You know how people say Schindler's List is a hard movie, but a necessary movie? A film people need to see, even though it's tough to sit through?
Yeah. Like that.
The subject matter couldn't be more different between the two masterpieces, and yet they share a...gravity. You don't watch either movie for the lolz. In reviews of both works you'll find words like "unflinching" and "powerful". One is a deeply human distillation of hope amidst terrifying inhumanity you pray to your god you'll never experience; the other is a profoundly human treatise on love in the middle of the terror that waits for us all.
I had to watch a movie for one of my French classes. Most of my classmates chose comedies. Comedy is a hit and miss genre for me since so much of it exploits people's pain, which I do not, can not, find funny. If I'm going to watch something in which people suffer -- and contrary to popular belief, I don't shy away from that -- I only ask that the suffering be treated...honestly. Not played for laughs, not...played...at all. That's my issue with the more bloodthirsty horror flicks: the tone of them often strikes me as playful, gratuitous, cartoonish, and that disgusts me.
Amour won the Palme d'Or at Cannes in 2013. It was nominated for FIVE Oscars -- Best Picture, Best Director (Michael Haneke), Best Actress (Emmanuelle Riva), Best Original Screenplay, and Best Foreign Language Film (it won the latter). My Google-fu is failing me, but I don't think any other non-English movie has scored so many nominations. At least until Parasite.
Riva, in particular, should have won. I say that before checking who did (Jennifer Lawrence). No disrespect to Jennifer, she's one of my favourite actresses, but watching Riva play Anne Laurent, you forget you're reading subtitles. You forget you're watching a movie. You forget this is an actress at all. This is your mother, your grandma. Eventually, this could well be you.
Anne and her husband Georges (Jean-Louis Trintignant, himself a legend of French cinema turning in a capstone of a performance) are in their eighties. Both piano teachers, they live a sedate life in a Paris flat. One morning, Anne suffers a stroke at the breakfast table, freezing in front of her husband, only coming around as he's about to go for help. She has surgery to repair a partially blocked carotid, but something goes wrong and she's confined to a wheelchair. She makes Georges promise not to take her back to the hospital or put her in a home, and so he becomes her caretaker. She has a second stroke, becomes demented and incapable of speech, and Georges soldiers on, eventually breaking down and hiring nurses. There is friction between Georges and their daughter, Eva, who can't understand why Georges won't put Anne in care.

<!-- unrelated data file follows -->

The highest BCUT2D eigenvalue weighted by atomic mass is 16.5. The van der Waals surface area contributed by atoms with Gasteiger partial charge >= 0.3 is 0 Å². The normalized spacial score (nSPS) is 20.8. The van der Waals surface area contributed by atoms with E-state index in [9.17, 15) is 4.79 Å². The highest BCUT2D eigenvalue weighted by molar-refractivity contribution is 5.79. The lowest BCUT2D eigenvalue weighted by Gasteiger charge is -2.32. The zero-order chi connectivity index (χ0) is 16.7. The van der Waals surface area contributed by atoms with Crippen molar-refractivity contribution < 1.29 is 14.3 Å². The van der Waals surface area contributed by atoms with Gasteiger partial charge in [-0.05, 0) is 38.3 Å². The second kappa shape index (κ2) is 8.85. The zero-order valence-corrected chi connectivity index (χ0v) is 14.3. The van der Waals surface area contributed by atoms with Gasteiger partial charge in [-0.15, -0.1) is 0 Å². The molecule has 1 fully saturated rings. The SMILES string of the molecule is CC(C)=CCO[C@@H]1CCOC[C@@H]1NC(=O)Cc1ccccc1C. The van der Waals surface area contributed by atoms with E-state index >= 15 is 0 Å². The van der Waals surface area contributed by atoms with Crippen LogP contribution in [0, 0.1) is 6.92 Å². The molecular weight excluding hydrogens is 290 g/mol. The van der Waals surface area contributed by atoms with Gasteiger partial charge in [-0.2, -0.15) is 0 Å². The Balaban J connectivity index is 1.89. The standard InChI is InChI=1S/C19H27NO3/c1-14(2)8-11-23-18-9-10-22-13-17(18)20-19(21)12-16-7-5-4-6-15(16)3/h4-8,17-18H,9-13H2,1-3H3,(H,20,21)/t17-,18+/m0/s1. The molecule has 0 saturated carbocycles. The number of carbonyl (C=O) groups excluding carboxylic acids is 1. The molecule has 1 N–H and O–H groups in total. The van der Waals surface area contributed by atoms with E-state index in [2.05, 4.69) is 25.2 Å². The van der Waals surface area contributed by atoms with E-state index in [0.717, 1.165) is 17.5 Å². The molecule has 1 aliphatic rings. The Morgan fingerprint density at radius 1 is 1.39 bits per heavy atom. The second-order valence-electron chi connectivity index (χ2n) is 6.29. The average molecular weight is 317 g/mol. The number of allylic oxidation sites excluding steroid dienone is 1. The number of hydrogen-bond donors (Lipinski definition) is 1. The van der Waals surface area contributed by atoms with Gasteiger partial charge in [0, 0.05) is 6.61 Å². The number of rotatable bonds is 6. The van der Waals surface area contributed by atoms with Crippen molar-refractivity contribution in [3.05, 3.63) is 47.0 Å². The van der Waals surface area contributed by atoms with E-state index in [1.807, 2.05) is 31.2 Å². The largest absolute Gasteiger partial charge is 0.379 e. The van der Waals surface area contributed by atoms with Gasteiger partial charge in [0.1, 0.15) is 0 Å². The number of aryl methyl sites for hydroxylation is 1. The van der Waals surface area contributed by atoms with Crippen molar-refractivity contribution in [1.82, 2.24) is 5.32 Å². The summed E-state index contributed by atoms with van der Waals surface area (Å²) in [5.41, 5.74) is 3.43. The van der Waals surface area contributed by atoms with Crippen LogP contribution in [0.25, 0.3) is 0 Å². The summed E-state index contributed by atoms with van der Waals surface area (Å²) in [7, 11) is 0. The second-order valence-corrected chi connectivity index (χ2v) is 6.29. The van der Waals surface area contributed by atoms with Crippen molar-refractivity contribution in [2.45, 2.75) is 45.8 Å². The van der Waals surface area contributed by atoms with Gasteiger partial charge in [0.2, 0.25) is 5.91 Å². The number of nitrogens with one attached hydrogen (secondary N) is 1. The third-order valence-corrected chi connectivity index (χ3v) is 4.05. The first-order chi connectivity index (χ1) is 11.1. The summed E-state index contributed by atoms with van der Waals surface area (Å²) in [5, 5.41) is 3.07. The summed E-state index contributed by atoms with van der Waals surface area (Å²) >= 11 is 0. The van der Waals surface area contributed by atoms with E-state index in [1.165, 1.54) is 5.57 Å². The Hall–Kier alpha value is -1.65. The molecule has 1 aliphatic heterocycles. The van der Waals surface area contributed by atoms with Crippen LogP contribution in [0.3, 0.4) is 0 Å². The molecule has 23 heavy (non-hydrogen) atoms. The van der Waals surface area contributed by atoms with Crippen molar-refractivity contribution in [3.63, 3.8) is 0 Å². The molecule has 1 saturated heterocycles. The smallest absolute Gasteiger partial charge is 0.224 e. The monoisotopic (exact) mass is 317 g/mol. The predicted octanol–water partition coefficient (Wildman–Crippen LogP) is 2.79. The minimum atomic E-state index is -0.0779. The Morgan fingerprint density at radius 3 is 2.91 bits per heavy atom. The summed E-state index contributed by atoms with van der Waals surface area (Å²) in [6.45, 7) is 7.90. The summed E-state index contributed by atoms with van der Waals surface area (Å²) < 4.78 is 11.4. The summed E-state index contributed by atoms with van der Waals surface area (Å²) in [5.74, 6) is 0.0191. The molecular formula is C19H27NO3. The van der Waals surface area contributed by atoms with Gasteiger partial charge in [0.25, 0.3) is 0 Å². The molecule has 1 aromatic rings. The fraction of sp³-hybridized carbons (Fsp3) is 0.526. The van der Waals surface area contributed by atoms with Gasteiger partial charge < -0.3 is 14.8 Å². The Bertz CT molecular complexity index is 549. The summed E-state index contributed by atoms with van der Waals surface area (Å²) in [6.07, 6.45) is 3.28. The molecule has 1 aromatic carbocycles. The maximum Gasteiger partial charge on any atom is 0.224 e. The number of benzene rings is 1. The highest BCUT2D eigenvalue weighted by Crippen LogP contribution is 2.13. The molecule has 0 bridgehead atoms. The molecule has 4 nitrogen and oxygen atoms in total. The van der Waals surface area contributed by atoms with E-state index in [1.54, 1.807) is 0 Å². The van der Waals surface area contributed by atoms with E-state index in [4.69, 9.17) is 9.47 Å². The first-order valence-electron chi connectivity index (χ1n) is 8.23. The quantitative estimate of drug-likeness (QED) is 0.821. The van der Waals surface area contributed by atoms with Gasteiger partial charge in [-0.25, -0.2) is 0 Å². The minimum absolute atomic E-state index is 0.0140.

I won't spoil what comes next. Suffice it to say that in its way, this is one of the most gripping cinematic experiences I have ever had. Of course, part of it was because my stepdad was caring for my mother in much the same way at the time, but I don't think the personal connection is at all necessary to be utterly transfixed by the performances and the steadily mounting dread.
Typical of European films, this movie takes its time to unspool, with a paucity of dialogue (in French, with English subs) and camerawork that forces you to pay attention. Its silences, its juxtaposition of warmth and coldness, love and death, all of it pulls you in and...changes you, in the manner only the best art can.
I can not stress enough that this is not an easy movie to watch. You will cry, if you are at all human. But I can also promise you than if you watch Amour, you will never, ever forget it.